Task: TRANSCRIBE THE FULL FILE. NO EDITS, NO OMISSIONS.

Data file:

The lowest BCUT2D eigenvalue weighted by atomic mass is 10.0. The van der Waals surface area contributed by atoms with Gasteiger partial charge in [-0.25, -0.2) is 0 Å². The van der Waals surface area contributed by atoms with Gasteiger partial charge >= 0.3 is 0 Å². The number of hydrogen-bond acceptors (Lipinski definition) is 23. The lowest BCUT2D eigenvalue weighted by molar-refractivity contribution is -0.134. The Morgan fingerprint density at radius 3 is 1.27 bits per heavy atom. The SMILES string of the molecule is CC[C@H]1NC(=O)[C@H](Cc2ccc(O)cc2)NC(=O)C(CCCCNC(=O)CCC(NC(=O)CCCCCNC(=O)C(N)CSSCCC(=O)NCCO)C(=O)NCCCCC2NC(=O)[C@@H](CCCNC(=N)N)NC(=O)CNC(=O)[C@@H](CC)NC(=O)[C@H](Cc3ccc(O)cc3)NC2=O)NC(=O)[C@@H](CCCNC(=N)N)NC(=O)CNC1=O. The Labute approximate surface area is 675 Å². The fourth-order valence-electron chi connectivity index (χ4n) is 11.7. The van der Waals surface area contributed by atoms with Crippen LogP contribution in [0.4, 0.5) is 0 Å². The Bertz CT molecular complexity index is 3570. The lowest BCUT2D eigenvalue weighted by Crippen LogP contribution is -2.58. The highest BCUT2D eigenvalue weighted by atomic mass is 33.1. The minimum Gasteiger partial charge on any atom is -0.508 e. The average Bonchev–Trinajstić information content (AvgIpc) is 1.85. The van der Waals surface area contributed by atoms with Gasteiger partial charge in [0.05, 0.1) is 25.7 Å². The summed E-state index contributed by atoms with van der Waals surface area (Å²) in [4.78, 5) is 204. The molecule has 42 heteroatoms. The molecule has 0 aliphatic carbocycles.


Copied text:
The lowest BCUT2D eigenvalue weighted by atomic mass is 10.0. The van der Waals surface area contributed by atoms with Gasteiger partial charge in [-0.25, -0.2) is 0 Å². The van der Waals surface area contributed by atoms with Gasteiger partial charge >= 0.3 is 0 Å². The number of hydrogen-bond acceptors (Lipinski definition) is 23. The lowest BCUT2D eigenvalue weighted by molar-refractivity contribution is -0.134. The Morgan fingerprint density at radius 3 is 1.27 bits per heavy atom. The SMILES string of the molecule is CC[C@H]1NC(=O)[C@H](Cc2ccc(O)cc2)NC(=O)C(CCCCNC(=O)CCC(NC(=O)CCCCCNC(=O)C(N)CSSCCC(=O)NCCO)C(=O)NCCCCC2NC(=O)[C@@H](CCCNC(=N)N)NC(=O)CNC(=O)[C@@H](CC)NC(=O)[C@H](Cc3ccc(O)cc3)NC2=O)NC(=O)[C@@H](CCCNC(=N)N)NC(=O)CNC1=O. The Labute approximate surface area is 675 Å². The fourth-order valence-electron chi connectivity index (χ4n) is 11.7. The van der Waals surface area contributed by atoms with Crippen LogP contribution in [0.4, 0.5) is 0 Å². The Bertz CT molecular complexity index is 3570. The lowest BCUT2D eigenvalue weighted by Crippen LogP contribution is -2.58. The highest BCUT2D eigenvalue weighted by atomic mass is 33.1. The minimum Gasteiger partial charge on any atom is -0.508 e. The average Bonchev–Trinajstić information content (AvgIpc) is 1.85. The van der Waals surface area contributed by atoms with Gasteiger partial charge in [0.05, 0.1) is 25.7 Å². The summed E-state index contributed by atoms with van der Waals surface area (Å²) in [4.78, 5) is 204. The molecule has 42 heteroatoms. The molecule has 0 aliphatic carbocycles.